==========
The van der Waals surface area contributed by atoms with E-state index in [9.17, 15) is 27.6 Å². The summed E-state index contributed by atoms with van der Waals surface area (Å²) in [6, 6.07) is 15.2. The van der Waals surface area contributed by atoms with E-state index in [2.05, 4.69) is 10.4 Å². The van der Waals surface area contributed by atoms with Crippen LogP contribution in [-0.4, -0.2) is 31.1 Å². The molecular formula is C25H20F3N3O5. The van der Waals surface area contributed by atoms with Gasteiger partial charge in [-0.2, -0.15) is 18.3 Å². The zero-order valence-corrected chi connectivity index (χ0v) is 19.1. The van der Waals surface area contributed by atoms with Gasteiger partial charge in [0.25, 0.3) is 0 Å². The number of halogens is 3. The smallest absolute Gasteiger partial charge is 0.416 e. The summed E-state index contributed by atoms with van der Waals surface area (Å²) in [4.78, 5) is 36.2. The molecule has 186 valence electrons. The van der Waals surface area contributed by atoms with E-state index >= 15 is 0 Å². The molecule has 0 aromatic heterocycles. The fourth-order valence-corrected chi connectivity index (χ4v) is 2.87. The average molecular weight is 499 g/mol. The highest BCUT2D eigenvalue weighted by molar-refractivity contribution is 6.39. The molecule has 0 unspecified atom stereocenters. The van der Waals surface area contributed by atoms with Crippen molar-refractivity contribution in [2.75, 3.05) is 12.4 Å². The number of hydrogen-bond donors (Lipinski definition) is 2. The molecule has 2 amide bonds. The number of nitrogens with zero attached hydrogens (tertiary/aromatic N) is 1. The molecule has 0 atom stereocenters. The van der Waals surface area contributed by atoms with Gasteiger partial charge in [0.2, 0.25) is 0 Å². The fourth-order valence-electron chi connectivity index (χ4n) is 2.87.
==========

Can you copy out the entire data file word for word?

The van der Waals surface area contributed by atoms with E-state index in [9.17, 15) is 27.6 Å². The summed E-state index contributed by atoms with van der Waals surface area (Å²) in [6, 6.07) is 15.2. The van der Waals surface area contributed by atoms with E-state index in [2.05, 4.69) is 10.4 Å². The van der Waals surface area contributed by atoms with Crippen LogP contribution in [-0.4, -0.2) is 31.1 Å². The molecular formula is C25H20F3N3O5. The van der Waals surface area contributed by atoms with Gasteiger partial charge in [-0.2, -0.15) is 18.3 Å². The zero-order valence-corrected chi connectivity index (χ0v) is 19.1. The van der Waals surface area contributed by atoms with Gasteiger partial charge in [0.25, 0.3) is 0 Å². The number of halogens is 3. The smallest absolute Gasteiger partial charge is 0.416 e. The summed E-state index contributed by atoms with van der Waals surface area (Å²) in [4.78, 5) is 36.2. The molecule has 186 valence electrons. The van der Waals surface area contributed by atoms with E-state index >= 15 is 0 Å². The molecule has 0 aromatic heterocycles. The fourth-order valence-corrected chi connectivity index (χ4v) is 2.87. The average molecular weight is 499 g/mol. The highest BCUT2D eigenvalue weighted by molar-refractivity contribution is 6.39. The molecule has 0 unspecified atom stereocenters. The van der Waals surface area contributed by atoms with Crippen molar-refractivity contribution in [2.75, 3.05) is 12.4 Å². The number of hydrogen-bond donors (Lipinski definition) is 2. The molecule has 2 amide bonds. The number of nitrogens with zero attached hydrogens (tertiary/aromatic N) is 1. The molecule has 0 atom stereocenters. The van der Waals surface area contributed by atoms with Gasteiger partial charge in [0.2, 0.25) is 0 Å². The fourth-order valence-electron chi connectivity index (χ4n) is 2.87.